“This is also why I’m suffering the way I do, but I’m not ashamed. I know the one in whom I’ve placed my trust. I’m convinced that God is powerful enough to protect what he has placed in my trust until that day.” [II Timothy 1:12, CEB]
Posted in Lectionary, Time Up to Pentecost | Tagged Christ, christ jesus, confess, confession, confession of faith, faith, God, Holy Spirit, Jesus, love, prayer, trust, truth | 2 Comments »
What does it mean to be enticed to turn away? Intellectually, of course, I understand that to be enticed is to lured or beguiled by an expectation or hope for something better. But this phrase comes at the end of a long list of plentiful promises including a “land flowing with milk and honey” in which generations would experience fertility in their families and their land. They were promised a win-win. And yet, the warning came too and in the end, proved to be on target. Never enough.
Observe therefore all the commands I am giving you today, so that you may have the strength to go in and take over the land that you are crossing the Jordan to possess, and so that you may live long in the land the Lord swore to your ancestors to give to them and their descendants, a land flowing with milk and honey. . . . Be careful, or you will be enticed to turn away and worship other gods and bow down to them. [Deuteronomy 11:8-9, 16, NIV]
Human beings are notorious for never being satisfied. Most of us who live in the West are prime examples. We have more than we need and we want more still. I am no stranger to this dis-ease. I am living within the norm of this culture and mind-set. Only until we travel to other countries where people walk to a pump for their water or eat the same staple food every day or die of an unchecked pandemic, do we have our eyes opened for a season.
We have it all and yet we are enticed away by the “other gods.” Do we really imagine that the mere facade of better, faster, or bigger will be the antidote to what ails us? I am ashamed at the number of times I have allowed myself to covet what others appear to have, to know, to enjoy.
Not today then. I choose to wrap myself in the armor of God’s contentment. If only for a little while, I will be mindful of “Christ with me, Christ before me, Christ behind me, Christ in me, Christ beneath me, Christ above me, Christ on my right, Christ on my left, Christ when I lie down, Christ when I sit down, Christ when I arise, Christ in the heart of every man [person] who thinks of me, Christ in the mouth of everyone who speaks of me, Christ in every eye that sees me, Christ in every ear that hears me.” [St. Patrick]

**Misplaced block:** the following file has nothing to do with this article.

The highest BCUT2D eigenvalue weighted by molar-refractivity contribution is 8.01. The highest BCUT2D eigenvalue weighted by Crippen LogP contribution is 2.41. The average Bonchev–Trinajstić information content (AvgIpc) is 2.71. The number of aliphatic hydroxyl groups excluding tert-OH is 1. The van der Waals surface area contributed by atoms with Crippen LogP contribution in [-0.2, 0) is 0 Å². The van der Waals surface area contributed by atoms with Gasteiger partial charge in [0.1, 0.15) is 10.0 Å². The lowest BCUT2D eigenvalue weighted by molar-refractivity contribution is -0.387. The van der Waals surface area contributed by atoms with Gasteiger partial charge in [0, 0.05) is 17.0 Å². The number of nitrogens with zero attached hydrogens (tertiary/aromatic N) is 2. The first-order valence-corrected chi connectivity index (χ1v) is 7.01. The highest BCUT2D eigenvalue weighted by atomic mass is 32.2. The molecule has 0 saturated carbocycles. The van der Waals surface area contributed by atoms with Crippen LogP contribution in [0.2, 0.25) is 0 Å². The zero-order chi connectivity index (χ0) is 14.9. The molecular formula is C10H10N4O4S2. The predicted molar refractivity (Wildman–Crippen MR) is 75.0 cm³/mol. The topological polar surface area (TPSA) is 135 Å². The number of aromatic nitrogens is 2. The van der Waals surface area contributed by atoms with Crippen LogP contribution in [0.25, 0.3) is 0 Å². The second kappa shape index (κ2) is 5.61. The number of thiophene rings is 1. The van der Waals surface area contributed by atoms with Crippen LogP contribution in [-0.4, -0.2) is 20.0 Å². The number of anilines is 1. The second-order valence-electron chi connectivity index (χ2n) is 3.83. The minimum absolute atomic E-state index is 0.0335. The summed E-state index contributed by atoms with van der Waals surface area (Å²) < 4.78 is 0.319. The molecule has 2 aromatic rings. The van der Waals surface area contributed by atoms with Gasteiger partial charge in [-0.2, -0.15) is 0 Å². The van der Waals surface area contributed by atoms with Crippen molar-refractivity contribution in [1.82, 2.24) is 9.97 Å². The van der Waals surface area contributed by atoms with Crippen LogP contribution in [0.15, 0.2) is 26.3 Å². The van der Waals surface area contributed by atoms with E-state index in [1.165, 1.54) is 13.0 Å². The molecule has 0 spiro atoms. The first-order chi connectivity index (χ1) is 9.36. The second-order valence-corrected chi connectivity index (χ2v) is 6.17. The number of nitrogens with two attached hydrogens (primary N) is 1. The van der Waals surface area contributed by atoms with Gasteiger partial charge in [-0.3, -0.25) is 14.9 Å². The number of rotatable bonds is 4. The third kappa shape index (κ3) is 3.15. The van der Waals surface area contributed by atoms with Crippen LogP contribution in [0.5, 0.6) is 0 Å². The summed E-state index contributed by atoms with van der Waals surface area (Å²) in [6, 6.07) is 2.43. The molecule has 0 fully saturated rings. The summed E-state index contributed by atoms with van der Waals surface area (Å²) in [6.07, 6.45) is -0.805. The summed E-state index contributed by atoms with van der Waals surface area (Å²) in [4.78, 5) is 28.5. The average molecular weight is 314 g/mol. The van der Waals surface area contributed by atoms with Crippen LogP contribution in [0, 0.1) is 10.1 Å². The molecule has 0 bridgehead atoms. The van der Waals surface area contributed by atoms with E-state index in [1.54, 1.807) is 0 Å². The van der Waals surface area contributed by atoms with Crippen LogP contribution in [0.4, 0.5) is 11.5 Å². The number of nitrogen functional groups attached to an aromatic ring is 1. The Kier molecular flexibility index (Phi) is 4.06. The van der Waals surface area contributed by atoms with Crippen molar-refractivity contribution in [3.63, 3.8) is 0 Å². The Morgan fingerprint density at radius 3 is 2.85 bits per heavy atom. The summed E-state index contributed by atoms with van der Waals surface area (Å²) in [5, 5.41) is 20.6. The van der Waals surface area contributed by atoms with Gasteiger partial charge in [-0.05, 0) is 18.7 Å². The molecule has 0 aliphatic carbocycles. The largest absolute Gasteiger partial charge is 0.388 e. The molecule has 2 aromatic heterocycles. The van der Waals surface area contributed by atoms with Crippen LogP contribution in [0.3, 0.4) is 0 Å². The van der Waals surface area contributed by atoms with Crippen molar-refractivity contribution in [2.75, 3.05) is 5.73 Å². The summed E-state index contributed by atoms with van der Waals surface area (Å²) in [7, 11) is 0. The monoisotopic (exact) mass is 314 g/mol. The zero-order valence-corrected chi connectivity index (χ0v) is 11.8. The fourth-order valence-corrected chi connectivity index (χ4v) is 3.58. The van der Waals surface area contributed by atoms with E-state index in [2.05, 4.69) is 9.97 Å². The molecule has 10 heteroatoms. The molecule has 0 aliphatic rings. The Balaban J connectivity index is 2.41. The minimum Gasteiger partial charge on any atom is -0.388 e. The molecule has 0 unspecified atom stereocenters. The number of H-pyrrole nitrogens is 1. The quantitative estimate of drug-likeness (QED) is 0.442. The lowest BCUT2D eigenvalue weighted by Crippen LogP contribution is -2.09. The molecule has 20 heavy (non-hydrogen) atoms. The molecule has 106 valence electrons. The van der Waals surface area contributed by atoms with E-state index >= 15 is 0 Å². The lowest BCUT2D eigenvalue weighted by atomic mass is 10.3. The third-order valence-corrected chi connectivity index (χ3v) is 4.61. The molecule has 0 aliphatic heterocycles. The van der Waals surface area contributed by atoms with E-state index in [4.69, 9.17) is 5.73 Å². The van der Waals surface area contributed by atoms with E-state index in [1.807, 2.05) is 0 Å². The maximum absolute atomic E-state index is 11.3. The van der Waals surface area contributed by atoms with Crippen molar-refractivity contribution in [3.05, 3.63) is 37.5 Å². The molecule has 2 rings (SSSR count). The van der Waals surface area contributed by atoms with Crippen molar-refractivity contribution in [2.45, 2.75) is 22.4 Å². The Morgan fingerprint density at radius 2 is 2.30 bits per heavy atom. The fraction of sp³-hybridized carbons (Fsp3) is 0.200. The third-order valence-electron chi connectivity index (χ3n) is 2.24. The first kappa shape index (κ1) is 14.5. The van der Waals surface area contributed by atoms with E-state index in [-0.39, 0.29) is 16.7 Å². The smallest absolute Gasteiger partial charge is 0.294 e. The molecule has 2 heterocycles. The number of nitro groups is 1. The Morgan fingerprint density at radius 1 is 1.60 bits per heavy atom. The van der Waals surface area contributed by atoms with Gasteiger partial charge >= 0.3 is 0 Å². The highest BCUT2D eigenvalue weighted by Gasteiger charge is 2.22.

Posted in Lectionary, Time Up to Pentecost | Tagged Christ, disappointment, dissatisfaction, enticed, expectations, God, law, love, lust, milk and honey, other gods, sin, truth | Leave a Comment »
No matter how much time is lost or mistakes made or fears given into, God’s love remains available to me . . . to you. The days have been very hard, the stress like a heavy weight upon my heart, and even then, more challenges have come, yet God calls me to come beneath the wings of safety, into the protection of holiness, and grounded by the promise of healing and wholeness. I come.
“As the Father has loved me, so have I loved you. Now remain in my love. If you keep my commands, you will remain in my love, just as I have kept my Father’s commands and remain in his love. I have told you this so that my joy may be in you and that your joy may be complete. My command is this: Love each other as I have loved you. . . . “ [John 15:9-12, NIV]
Snapshot: This week will mark only the fifth month of Mike’s passing. Forever and yet only yesterday. But the realities of life move forward and after much consultation with professionals, friends, and family, it’s evident that I must sell our house and downsize into something more affordable for me, and ultimately, whatever twenty-somethings come along. The house is listed, the “huge” yard sale is done, and the hunt is on. Each day, a little more must be done to spruce up the digs in hopes that the potential buyer won’t notice that gnawed off window sill by big dog or that crack in the wall through a settling foundation. The weeds continue to sprout no matter how many times I tell them to stop. We are all trying our best to be neatniks for the sake of show. And still life goes on.
All during this time, I am hearing the voices of Simplify (Hybels) and Essentialism (McKeown) and 168 Hours (Vanderkam). What is essential? What is important? What is long lasting? Where is my true treasure? What is needful?
I believe remaining in Christ is part of the simplify message. For, it is only in Christ, that I can let go of the other stuff, both physical and emotional.
Posted in Grief, Lectionary, Time Up to Pentecost | Tagged 168 hours, Christ, essentialism, John 15:9, loss, love, simplify, trust | Leave a Comment »